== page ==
How sleep loss affects your heart

A small new study published in the journal Hypertension finds that shortened sleep is connected to some negative markers, especially when it occurs outside of typical nighttime hours.


Of all the reasons to get a good night's sleep, protecting your heart might not be top of mind. But maybe it should be. Sleep duration has decreased 1.5 to 2 hours per night per person in the last 50 years. But several recent studies show links between shortened sleep duration, defined as less than six hours of sleep, and increased risk of cardiovascular disease—regardless of age, weight, smoking and exercise habits.

It's not completely clear why less sleep is detrimental to heart health, but researchers understand that sleeping too little causes disruptions in underlying health conditions and biological processes like glucose metabolism, blood pressure, and inflammation.

Among those studies, a 2011 European Heart Journal review of 15 medical studies involving almost 475,000 people, found that short sleepers had a 48% increased risk of developing or dying from coronary heart disease in a seven to 25-year follow-up period and a 15% greater risk of developing or dying from stroke during this same time.

Also, one 2008 study from the University of Chicago found a link between shortened sleep and increased coronary artery calcification (calcium deposits), "a good predictor of subsequent coronary artery disease," says researcher Diane Lauderdale, PhD, professor of epidemiology at the university's Pritzker School of Medicine.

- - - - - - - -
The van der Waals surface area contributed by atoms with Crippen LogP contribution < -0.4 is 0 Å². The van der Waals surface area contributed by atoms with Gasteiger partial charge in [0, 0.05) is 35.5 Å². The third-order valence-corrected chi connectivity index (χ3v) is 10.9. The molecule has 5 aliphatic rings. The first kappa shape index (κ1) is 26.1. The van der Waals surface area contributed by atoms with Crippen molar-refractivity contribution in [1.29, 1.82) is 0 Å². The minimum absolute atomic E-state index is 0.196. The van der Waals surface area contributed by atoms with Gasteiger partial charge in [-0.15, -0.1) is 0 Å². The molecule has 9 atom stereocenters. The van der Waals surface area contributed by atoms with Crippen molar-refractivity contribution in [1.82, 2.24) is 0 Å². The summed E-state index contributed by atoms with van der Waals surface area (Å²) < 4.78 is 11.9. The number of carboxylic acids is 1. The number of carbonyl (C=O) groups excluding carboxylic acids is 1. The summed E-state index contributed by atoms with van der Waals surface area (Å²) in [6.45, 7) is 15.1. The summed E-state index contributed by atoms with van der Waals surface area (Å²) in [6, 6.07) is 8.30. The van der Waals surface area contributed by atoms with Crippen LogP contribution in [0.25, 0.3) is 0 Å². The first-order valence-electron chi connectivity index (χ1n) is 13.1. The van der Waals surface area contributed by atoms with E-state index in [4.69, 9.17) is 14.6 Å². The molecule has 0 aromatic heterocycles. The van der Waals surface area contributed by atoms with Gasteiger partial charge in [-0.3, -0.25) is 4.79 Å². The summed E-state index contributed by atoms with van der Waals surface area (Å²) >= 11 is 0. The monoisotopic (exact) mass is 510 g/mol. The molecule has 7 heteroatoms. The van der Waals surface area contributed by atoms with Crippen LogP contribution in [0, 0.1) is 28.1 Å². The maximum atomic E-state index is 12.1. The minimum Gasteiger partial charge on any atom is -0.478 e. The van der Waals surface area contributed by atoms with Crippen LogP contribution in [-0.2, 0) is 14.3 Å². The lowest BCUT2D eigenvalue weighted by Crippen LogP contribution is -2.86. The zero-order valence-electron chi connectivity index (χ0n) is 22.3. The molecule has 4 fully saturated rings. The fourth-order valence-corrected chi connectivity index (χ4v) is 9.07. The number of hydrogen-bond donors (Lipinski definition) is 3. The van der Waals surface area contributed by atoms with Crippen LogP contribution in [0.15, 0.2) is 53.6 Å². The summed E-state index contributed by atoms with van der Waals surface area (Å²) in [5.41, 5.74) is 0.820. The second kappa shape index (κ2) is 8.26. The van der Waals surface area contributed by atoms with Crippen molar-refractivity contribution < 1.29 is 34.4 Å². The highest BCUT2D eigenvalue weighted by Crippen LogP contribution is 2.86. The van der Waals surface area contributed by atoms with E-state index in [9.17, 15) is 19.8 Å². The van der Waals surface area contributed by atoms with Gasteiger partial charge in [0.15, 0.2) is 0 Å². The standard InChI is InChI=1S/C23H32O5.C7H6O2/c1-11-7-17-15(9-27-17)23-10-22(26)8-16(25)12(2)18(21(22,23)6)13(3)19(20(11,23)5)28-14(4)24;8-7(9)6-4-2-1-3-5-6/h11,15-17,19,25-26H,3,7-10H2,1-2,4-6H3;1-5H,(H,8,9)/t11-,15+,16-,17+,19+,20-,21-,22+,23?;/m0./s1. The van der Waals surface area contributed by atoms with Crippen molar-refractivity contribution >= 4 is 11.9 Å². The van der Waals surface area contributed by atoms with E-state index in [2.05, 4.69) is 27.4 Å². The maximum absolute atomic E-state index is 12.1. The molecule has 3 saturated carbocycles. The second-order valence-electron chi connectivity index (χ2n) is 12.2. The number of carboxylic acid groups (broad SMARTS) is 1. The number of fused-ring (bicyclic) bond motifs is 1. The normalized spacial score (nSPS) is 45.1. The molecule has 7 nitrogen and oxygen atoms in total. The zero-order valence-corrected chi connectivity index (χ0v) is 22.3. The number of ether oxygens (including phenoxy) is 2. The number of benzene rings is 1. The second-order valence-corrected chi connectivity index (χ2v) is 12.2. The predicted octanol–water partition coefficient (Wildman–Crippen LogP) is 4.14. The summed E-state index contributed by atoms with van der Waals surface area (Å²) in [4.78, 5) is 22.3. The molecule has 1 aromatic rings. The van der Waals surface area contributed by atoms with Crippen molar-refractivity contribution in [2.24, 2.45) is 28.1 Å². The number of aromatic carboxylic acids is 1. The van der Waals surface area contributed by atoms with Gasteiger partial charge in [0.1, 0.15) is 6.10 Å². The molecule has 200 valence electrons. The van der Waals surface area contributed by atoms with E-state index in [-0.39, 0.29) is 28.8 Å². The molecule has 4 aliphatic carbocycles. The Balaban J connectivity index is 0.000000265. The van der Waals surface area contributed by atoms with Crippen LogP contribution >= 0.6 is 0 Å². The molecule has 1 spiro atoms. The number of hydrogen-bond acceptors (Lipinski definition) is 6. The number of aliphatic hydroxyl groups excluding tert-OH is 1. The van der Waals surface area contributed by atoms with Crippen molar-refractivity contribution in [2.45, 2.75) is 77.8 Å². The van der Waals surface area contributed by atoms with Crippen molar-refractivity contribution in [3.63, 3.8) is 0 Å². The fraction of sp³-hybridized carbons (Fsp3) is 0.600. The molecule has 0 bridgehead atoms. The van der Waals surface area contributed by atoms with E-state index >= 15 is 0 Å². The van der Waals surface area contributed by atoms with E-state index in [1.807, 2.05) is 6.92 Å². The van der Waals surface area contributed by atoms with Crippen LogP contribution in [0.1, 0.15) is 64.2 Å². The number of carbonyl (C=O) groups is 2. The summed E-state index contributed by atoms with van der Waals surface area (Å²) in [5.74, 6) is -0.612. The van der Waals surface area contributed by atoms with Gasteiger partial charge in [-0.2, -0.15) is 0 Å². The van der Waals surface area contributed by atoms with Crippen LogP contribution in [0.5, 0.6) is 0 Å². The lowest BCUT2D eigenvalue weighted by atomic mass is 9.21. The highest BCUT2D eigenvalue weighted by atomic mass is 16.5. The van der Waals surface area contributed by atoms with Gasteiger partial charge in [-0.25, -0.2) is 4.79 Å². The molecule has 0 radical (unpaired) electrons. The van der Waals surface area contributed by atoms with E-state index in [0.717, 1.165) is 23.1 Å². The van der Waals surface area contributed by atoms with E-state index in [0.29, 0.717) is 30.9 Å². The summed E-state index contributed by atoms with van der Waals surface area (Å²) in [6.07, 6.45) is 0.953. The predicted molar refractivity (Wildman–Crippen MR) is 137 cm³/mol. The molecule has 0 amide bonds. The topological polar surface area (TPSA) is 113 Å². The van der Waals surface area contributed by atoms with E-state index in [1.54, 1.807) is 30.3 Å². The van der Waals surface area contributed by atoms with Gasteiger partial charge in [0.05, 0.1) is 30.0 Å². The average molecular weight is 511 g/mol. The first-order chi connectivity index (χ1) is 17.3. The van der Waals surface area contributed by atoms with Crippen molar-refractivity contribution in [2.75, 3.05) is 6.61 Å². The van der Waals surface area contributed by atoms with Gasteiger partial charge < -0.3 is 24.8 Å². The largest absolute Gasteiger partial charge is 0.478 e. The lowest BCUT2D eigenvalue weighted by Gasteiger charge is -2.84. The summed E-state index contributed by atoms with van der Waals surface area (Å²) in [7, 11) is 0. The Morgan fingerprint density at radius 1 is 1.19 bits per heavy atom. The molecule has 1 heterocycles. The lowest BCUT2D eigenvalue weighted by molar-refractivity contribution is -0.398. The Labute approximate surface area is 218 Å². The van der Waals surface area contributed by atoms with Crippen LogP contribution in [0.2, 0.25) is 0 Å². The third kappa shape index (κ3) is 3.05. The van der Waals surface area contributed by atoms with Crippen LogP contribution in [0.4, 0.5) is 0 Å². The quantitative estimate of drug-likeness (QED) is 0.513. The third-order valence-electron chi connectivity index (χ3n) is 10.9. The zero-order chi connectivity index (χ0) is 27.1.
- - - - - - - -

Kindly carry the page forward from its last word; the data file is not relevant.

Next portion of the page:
Now, a small new study published in the journal Hypertension finds that shortened sleep is connected to some negative markers, especially when it occurs outside of typical nighttime hours.

In the study, which was conducted at a University of Chicago sleep lab, 26 healthy young adults were assigned to a week of shortened sleep, with just five hours of shut-eye each night. Half of the people slept during normal nighttime hours, and half slept during the day—a schedule familiar to shift workers, who don’t keep typical 9-5 work hours. The researchers measured blood pressure and heart rate during the day, urinary levels of norepinephrine, a stress hormone that can raise blood pressure, and heart rate variability, the variation of beat-to-beat intervals used as an indicator for cardiovascular risk.

For everyone in the study, sleep restriction resulted in a higher heart rate during the day. The group that slept during the day saw even more changes; they had higher levels of urinary norepinephrine and less heart rate variability at night, when they were awake. “There is a general awareness that when heart rate variability is reduced, this is a marker for increased cardiovascular risk,” says lead study author Dr. Daniela Grimaldi, research assistant professor at Northwestern University Feinberg School of Medicine.

“In the meantime, the only thing we can suggest to people is a combination of eating healthy food, doing physical activity, trying to sleep as much as they can and minimizing all the other lifestyle conditions that can lead to cardiovascular risk as well,” Grimaldi says.

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